Owners of highrise projects are advised to consider using a leak detection system through a building automation program. During construction,
some may choose to engage a third party mechanical engineer to do the quality control.

The general contractor must ensure that there is a correct journeymanto-apprentice ratio. They must verify the trade’s QC program to ensure that routine checks are being followed. They are to ensure that frequent pressure tests are carried out with GC superintendents’ in attendance. As for the GC superintendents, more vigorous training in mechanical installations and best practices are required.

Last, expect and prepare for water escapes. All superintending personnel must know the location of and have access to water shut-off valves. Every minute water runs unchecked costs tens of thousands of dollars. So, when bad things happen all affected contractors must mitigate their losses — it is common sense and also a requirement in all insurance policies. In the insurance world, the standard of the ‘Prudent Uninsured’ applies to any damage mitigation activities; do what is reasonable as if you were paying for the damage out of pocket. No insurer will challenge that approach.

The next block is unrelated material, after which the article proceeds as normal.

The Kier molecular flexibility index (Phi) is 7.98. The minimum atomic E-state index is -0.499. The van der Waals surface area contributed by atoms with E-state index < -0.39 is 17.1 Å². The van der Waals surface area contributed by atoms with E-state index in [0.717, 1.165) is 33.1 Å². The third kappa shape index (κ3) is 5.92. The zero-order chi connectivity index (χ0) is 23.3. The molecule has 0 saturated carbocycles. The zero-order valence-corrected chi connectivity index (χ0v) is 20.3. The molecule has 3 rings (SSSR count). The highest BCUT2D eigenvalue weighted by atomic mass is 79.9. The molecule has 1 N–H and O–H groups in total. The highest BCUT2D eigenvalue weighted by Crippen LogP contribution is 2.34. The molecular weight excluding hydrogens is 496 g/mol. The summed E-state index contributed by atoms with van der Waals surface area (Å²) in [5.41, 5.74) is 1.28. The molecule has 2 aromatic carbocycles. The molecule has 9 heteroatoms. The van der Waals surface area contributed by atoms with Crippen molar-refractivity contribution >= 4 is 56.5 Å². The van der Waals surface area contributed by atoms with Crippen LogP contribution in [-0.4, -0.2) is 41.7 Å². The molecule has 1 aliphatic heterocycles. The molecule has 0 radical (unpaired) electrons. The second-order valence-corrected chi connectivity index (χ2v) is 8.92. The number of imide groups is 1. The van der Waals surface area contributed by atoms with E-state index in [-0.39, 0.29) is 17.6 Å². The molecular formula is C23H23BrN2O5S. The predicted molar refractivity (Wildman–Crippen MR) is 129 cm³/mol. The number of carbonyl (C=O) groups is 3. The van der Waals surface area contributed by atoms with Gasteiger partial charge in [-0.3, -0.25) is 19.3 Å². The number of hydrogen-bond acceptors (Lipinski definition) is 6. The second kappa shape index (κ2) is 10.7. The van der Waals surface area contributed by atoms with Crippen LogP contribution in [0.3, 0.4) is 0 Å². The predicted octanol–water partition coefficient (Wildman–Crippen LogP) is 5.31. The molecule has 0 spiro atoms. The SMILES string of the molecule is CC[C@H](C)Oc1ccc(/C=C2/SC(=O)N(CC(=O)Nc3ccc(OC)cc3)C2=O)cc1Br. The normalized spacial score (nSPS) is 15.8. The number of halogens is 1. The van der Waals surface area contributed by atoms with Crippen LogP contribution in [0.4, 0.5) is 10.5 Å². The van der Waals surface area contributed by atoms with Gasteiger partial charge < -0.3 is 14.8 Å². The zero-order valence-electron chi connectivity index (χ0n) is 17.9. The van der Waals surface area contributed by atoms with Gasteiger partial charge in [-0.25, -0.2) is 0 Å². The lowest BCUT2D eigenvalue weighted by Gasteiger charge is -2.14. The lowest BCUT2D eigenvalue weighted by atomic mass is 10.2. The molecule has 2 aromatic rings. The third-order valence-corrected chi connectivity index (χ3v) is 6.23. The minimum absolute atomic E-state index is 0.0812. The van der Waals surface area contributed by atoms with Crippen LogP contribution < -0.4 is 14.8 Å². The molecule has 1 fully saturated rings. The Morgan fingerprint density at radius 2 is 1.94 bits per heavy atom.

In practice, every affected contractor should set up a separate job number to track the costs to mitigate and repair damage. Don’t wait for the adjuster to give instructions, as they are the insurers’ eyes and ears and are hired by the insurance company to document the cause, nature and extent of the loss and to establish that the repairs and the costs are correct. The insurers are contractually obliged to pay what is fair and reasonable; the adjuster’s role is to certify that the costs presented for reimbursement are just that, fair and reasonable under the circumstance.

For the general contractor, part of the site safety protocol is to have pre-established flood restoration companies selected and ready to be
called in at a moment’s notice. Should a flood occur, immediately contact the flood restoration company to do the triage work but, until their crew arrives, use any resource available to initiate clean-up activities — logging their time as it is incurred. Standard operating procedure for any project should identify qualified contractors capable of undertaking the cleanup on the site. Identify the major firms in the area and stick with them, there will be less drama.